Protection of Buddha Gaya

There are threats even to the sanctity of the Maha Bodhi Temple at Buddha Gaya. It is subject to constant disturbance from sound amplifiers i.e. loudspeakers, installed at a nearby Mosque situated only 60 meters away from the Maha Bodhi Temple. The tranquility and serenity that one associates with the most sacred place on earth for Buddhists i.e. place of enlightenment of the Buddha, is not possible due to management of the Temple not being under the control of Buddhists. It is tantamount to humiliation of Buddhists to be forced to listen as a captive audience to shrieking sounds in a foreign language amplified many times over in the most sacred site for Buddhists. The Govt. of India which has taken special steps to attract tourists from all over the world to visit important Buddhist sites in India must address this issue on an urgent and serious footing without any further delay. WFB must add its voice and urge the Govt. of India to act effectively to put a stop to highly amplified sounds of another Religion that disturbs the tranquility and calm of the main Maha Bodhi Temple at Buddha Gaya.

Official Recognition of Buddhism in non – Buddhist majority countries

The Resolution before this House is a call to the WFB to set in motion suitable arrangements to lobby the international community to extend official recognition to Buddhism in countries outside Asia.

The World Fellowship of Buddhists (WFB) is mandated in its Constitution to propagate the sublime doctrine of the Buddha (Article 3.3). A reasonable construction of this mandate empowers the WFB to take all possible lawful steps to facilitate the spread of the Buddha Dhamma in both Buddhist and non – Buddhist communities and countries world –wide.

It is estimated that there are now altogether between 1 and 4 Million Buddhists in Europe, the majority being in Germany, Italy, France and the United Kingdom. Despite a commitment to ‘multi – culturalism’ and ‘religious pluralism’ in Europe, the official recognition of Buddhism is confined only to two States i.e. Russia and Austria.

In most Muslim countries in West Asia the existence of Buddhism as a religion is denied because it does not subscribe to the belief in a creator God. This translates itself into denial of any form of freedom of worship including access to places of worship for Buddhists in the Middle East despite over One Million expatriate Buddhists working and living in these countries. In some Muslim countries including Maldives, Buddhists are not allowed to enter these countries with Books on Buddhism or any artifact that resembles affinity or respect for Buddhism e.g. Buddhist statues. In some Airports they are pulled out from the possession of the foreign visitor by Customs Officers and dashed to the ground. This is a clear violation of a fundamental Human Right. The Right to choose one’s religion and practice it. Many International bodies including the UNHRC are complicit tacitly in such Human Rights violations through conduct of omission and deafening silence.

Buddhist adherents make up just over 0.3% of the total population of the Middle East. Many of these Buddhists are workers who have migrated from Asia to the Middle East in the last 20 years, many from countries that have large Buddhist populations, such as ChinaVietnamThailandSri Lanka, and Nepal. A small number of engineers, company directors, and managers from JapanTaiwanHong KongSingapore, and South Korea have also moved to the Middle East”

Buddhism in the Middle East (Wikipedia)

https://en.wikipedia.org/wiki/Buddhism_in_the_Middle_East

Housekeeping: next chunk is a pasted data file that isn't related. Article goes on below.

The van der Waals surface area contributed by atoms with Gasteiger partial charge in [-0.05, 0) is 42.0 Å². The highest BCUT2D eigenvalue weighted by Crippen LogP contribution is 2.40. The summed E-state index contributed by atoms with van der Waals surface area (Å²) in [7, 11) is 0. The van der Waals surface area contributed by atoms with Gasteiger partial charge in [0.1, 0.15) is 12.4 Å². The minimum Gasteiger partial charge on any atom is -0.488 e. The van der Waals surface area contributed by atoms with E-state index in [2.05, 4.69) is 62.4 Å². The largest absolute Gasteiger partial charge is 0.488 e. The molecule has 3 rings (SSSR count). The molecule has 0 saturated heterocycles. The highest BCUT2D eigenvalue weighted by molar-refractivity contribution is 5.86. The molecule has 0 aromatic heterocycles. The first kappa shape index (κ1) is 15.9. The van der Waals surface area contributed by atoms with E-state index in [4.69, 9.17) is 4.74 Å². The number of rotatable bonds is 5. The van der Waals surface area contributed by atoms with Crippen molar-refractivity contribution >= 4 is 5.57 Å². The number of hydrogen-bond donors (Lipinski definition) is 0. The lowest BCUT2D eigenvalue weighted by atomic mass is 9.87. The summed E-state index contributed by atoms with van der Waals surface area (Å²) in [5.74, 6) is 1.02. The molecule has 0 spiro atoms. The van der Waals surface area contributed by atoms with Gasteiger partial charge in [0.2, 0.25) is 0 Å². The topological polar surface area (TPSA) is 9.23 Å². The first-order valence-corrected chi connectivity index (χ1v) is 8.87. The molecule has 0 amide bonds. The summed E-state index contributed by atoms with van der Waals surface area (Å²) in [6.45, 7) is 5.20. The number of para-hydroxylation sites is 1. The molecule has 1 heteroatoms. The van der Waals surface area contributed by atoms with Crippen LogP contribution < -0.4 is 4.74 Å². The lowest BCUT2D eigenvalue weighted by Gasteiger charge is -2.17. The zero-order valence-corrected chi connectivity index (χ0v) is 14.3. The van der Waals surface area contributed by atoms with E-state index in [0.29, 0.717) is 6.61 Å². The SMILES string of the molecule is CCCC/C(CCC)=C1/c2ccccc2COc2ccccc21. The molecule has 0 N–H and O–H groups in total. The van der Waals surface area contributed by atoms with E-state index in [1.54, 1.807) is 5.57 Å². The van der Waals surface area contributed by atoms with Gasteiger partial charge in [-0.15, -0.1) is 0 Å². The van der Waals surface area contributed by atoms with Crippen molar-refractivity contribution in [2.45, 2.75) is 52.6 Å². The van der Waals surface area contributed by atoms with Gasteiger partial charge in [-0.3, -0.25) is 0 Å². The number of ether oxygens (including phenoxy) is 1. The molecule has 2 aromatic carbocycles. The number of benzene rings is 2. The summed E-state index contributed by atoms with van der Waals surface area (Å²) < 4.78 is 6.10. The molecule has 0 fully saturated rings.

However in contrast to the practice of countries in the Middle East, several Muslim Majority countries in South East Asia i.e. Indonesia and Malaysia, and South Asia e.g. Bangladesh, have given Official Recognition to Buddhism and declared Vesak as a Public Holiday.

Pakistan officially recognizes Buddhism and held the first – ever Vesak Festival organized by the Government of Pakistan at Taxila commencing in year 2016. Celebration of the Vesak Festival at Taxila is intended to be an annual event in which Buddhists from all over the world will be invited to participate.

In Europe, so far only Russia and Austria, have granted Official Recognition to Buddhism, despite Buddhism being one of the oldest religions and accepted as a global religion by the UN which has allocated a special day in its Annual Calendar for celebration of Vesak (Buddha’s Birthday).

The non – recognition of Buddhism as an Official religion in Europe has led to discriminatory treatment such as categorizing Buddhists as being members of ‘sects’ and ‘cults’ among other things. The absence of State recognition to Buddhism in almost all European countries bar Russia and Austria functions as an impediment to the proper practice and development of Buddhism in Europe.

There are no public holidays for Buddhism or any other non – Christian religion in the Public Holiday calendar of European nations i.e. with a Christian heritage. This is in stark contrast to the conduct of traditional Buddhist countries e.g. Sri Lanka, which has granted public holidays on days of religious significance to adherents of Abrahamic religions i.e. Christianity and Islam, and Eastern Dharmic Religions i.e. Buddhism and Hinduism.

Even UK denies Official Recognition to Buddhism. It does not allow the construction of new Buddhist Temples. But allows Buddhists to occupy existing Buildings and use them for their religious functions. This is also true of several other West European countries.

What does Official State Recognition of Buddhism mean?

Official Recognition would allow Buddhists certain rights such as access to the media, financial support, legal standing, and recognition equal to those of Christian Churches, and right to teach in a school. It would allow them the legal right to form voluntary societies as exclusive Buddhist Societies with membership restricted only to Buddhists.

However, despite restrictive laws, there is growing public acceptance and accommodation of Buddhism in several European countries including UK, France and Germany.

Conclusion

The WFB must take leadership in association with the Governments of Buddhism friendly countries and other Buddhist organizations and Buddhist communities, in lobbying for greater official recognition of Buddhism by nations outside Asia. Buddhists in these countries are entitled to equal rights similar to those enjoyed by the followers of the Abrahamic faiths. This task is long overdue for the World’s premier International Buddhist Organisation, namely the WFB.

Senaka Weeraratna